For one moment, let’s assume we see these monthly payment increases occur with the price of gas climbing up to 1.50 L (very likely), the price of food increasing another 5-10 percent (again very likely), the price of electricity increasing 30-60 percent (likely), increases in taxes (questionable)…Feel free to add to this list.

          • DaBullNo Gravatar 22. May, 2011 at 7:36 pm #

            Gas @ 1.50… drive less or plan your trips…. problem solve.
            Food increasing… eat out less, buy no name. look for deals, use coupons… problem solved
            Electricity increasing….?????… Maybe, most electricity in Alberta comes from coal fired plants, so unless coal is going to go through the roof…. no problem.
            Taxes up…. In Alberta not likely ????? User fees… Yes.
            Taxes in Canada…. Not with a Tory majority.

            As far as the interest rate increases go, I was just trying to point out that it can be done. Besides most people take out 5 year terms so they don’t have to worry about it for a few more years. Those the took out mortgages 4 or 5 years ago are paying a higher interest rate already. Those that are on HELOC’s or term less variable could easyly handle 200+ basis points raise.

            Those that bought and are living on the edge. Good luck to them. Those types are nothing new, they have been around longer than I have been alive and will still be around long after I’m gone. The how the world works. So want it to look like they have everything when in reality they have nothing.

        • A McNo Gravatar 22. May, 2011 at 11:19 am #

          Good analysis!! I agree 100%

      • TonyNo Gravatar 29. May, 2011 at 2:42 pm #

        Interest rates are declining and will likely continue to decline for an extended period of time as rates plunge in America and Canadian banks tighten lending policies.

        • DavidNo Gravatar 29. May, 2011 at 4:55 pm #

          uh… if you tighten lending policy, it means that you lend to LESS people which is done by INCREASING rates. Decreasing interests rates will make borrowing available to more people…

          As for the interest rate increase, who knows what might happen in the US. Even though the Fed is not increasing its base rate, it doesn’t mean that the investors will continue to finance the US government debt at a discount forever. When it will stop, rates will increase throughout the Western Hemisphere, no matter where you sit. Is it the scenario most likely to occur? Probably not. Possible? Definitely in the distribution somewhere. Just like the likeliness of a big bank like Lehman Brothers to go bankrupt or for a major financial crisis to occur back in 2006.

    • Sara MacLennanNo Gravatar 21. May, 2011 at 11:43 am #

      The important thing is that they use the same calculation for all the cities. This study is not about applying for or being approved for a mortgage, it is a way of comparing the cost of living in different cities.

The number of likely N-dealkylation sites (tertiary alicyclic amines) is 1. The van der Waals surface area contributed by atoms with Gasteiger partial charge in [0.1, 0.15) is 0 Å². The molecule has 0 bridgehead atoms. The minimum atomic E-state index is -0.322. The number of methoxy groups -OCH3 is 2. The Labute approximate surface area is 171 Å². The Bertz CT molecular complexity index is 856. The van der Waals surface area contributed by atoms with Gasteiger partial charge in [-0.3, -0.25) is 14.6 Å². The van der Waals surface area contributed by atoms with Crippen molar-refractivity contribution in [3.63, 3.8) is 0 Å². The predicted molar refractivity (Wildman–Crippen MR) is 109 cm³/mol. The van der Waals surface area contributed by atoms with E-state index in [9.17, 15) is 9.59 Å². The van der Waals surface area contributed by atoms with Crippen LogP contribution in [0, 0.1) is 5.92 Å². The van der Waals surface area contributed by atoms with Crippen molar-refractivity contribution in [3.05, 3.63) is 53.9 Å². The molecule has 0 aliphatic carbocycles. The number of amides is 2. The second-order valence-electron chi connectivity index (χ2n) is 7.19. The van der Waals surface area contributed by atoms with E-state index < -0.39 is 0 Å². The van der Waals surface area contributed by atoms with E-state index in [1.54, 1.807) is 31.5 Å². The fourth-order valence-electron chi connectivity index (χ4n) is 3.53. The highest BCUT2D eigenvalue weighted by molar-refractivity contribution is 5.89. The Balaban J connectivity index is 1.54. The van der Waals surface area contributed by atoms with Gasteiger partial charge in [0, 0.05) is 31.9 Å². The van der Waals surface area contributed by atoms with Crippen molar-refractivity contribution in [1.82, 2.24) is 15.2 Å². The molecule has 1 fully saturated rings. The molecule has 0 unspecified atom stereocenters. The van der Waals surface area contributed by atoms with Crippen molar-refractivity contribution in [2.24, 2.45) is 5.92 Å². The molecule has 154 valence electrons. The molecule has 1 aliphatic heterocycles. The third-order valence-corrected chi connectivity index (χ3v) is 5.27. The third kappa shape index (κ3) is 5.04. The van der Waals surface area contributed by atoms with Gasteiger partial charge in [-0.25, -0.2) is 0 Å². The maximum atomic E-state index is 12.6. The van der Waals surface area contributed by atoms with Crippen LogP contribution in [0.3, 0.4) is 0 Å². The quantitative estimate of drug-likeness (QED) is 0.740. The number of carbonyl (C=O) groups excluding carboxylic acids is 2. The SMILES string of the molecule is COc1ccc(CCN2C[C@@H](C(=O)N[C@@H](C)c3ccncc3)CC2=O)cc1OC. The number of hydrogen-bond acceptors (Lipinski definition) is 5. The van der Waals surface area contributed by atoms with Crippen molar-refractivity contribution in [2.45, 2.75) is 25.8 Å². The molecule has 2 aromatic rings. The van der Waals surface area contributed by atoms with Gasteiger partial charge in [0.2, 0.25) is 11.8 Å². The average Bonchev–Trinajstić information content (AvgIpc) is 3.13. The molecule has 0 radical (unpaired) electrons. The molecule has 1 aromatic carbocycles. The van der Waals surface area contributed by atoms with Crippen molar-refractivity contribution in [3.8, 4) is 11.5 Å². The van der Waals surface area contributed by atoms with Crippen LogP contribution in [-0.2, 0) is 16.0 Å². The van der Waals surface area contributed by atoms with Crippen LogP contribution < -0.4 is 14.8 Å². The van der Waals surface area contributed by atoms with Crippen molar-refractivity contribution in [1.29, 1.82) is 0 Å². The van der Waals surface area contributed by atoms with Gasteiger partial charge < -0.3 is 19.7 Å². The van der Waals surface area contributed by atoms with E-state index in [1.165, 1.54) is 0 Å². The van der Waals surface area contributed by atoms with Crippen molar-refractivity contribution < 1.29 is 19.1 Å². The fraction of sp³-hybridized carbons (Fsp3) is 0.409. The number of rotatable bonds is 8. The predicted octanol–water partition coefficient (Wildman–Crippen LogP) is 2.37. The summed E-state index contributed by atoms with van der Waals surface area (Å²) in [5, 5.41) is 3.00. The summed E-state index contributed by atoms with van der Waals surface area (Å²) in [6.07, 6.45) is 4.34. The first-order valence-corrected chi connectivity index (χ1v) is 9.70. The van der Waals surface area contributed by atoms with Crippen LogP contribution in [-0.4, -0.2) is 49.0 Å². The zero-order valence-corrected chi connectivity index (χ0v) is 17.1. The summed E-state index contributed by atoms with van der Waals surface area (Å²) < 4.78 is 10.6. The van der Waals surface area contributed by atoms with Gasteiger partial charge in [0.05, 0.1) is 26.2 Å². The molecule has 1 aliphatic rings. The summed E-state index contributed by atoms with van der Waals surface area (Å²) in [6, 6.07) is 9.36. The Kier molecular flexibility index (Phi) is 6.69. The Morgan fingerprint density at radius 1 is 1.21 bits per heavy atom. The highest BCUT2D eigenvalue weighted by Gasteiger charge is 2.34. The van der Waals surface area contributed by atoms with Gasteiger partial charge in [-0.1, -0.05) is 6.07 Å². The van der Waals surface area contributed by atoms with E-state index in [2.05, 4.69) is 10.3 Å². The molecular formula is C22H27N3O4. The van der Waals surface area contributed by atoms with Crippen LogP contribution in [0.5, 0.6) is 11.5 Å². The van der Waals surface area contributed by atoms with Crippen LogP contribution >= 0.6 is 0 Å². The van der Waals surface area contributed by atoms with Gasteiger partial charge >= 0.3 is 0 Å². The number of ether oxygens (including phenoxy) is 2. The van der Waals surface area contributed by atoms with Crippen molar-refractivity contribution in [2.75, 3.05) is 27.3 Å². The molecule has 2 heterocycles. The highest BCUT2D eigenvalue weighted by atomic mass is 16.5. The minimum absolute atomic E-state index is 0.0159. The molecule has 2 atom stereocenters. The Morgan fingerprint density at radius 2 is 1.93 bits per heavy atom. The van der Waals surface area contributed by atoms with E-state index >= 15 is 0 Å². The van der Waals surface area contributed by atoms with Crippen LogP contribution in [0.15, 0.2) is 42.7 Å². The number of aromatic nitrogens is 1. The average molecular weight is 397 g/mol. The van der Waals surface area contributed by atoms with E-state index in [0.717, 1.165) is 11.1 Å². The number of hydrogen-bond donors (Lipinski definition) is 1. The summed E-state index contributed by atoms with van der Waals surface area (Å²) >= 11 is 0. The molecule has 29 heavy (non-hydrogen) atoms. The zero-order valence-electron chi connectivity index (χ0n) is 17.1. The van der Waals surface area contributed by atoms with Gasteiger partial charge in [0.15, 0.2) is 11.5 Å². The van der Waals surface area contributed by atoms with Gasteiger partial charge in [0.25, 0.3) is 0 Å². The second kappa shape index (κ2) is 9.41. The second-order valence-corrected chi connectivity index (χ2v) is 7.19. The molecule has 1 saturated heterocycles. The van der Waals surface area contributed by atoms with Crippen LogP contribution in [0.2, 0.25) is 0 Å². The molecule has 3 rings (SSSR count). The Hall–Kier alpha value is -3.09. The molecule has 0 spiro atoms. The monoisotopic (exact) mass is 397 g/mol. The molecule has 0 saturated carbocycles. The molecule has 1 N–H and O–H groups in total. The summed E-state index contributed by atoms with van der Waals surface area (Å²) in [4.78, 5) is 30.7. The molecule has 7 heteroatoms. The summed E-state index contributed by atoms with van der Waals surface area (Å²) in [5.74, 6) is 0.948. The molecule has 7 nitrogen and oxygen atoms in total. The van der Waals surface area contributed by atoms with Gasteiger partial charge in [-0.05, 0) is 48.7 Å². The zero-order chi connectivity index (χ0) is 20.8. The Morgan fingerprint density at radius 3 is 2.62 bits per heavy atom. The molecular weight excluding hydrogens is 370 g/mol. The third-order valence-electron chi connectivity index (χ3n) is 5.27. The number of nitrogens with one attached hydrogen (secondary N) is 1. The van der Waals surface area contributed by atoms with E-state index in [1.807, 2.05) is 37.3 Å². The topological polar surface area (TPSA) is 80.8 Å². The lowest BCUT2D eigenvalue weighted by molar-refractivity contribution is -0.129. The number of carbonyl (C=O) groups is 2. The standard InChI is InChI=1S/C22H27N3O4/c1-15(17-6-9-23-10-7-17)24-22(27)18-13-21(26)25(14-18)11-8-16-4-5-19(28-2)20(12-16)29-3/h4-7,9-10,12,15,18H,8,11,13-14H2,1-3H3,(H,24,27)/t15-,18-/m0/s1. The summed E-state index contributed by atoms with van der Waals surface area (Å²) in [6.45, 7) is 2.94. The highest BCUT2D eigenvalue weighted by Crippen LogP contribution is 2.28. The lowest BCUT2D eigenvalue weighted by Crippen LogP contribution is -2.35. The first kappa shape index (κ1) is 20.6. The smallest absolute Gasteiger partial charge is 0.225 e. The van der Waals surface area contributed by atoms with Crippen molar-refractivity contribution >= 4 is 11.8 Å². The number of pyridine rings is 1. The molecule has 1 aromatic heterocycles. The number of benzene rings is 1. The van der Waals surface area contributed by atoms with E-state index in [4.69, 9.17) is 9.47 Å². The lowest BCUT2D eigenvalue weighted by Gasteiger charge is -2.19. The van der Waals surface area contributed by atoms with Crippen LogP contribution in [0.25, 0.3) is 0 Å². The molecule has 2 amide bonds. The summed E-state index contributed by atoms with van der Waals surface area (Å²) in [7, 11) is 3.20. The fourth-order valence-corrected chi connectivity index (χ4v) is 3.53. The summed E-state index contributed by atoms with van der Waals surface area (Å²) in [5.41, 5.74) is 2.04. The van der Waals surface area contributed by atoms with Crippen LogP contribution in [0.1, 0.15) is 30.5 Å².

3. Karl HungusNo Gravatar 20. May, 2011 at 9:04 pm #

    Well I think they use the gross because you did actually earn all that money. Some people end up with different tax deductions so they would qualify for more money. The lender doesnt know how much tax you actually pay, so its easier to just use the gross. But, Im just guessing.

  4. SasquatchNo Gravatar 20. May, 2011 at 11:09 pm #

    The interesting aspect of the study is that they use bungalows as the basis for affordability, most of our housing market isn’t comprised of bungalows and I believe the average price is in the low 300s for such a home. So basically it’s saying the lower end of the real estate market is affordable on an average income. This.study doesn’t really speak to the market as a whole.

    It does also mention an arrears rate at generational highs specifically in AB which doesn’t square with it’s conclusions on affordability, I suspect because many on average incomes have not purchased the affordable bungalow RBC references but the pricier suburban two storey.

    • DaBullNo Gravatar 21. May, 2011 at 8:59 am #

      I thought bungalows, per sq/ft, were always more expensive than 2 stories… Maybe Sara or Sheldon could answer that question.

      • Sara MacLennanNo Gravatar 21. May, 2011 at 11:39 am #

        It would depend on the size of the home… in general the larger the home the lower the per square foot cost. A 2000 sq ft bungalow would typically be quite a bit more expensive than a 2000 sq ft 2-story… the bungalow has 4000 sq ft of total space while the 2-story would have around 3000. On a per sq ft cost that same bungalow would likely cost less.

      • SasquatchNo Gravatar 21. May, 2011 at 2:29 pm #

        On a per square foot basis they probably are more expensive, but they are also smaller then most multi level homes so the average home price would be cheaper for a bunglow despite the higher square foot price.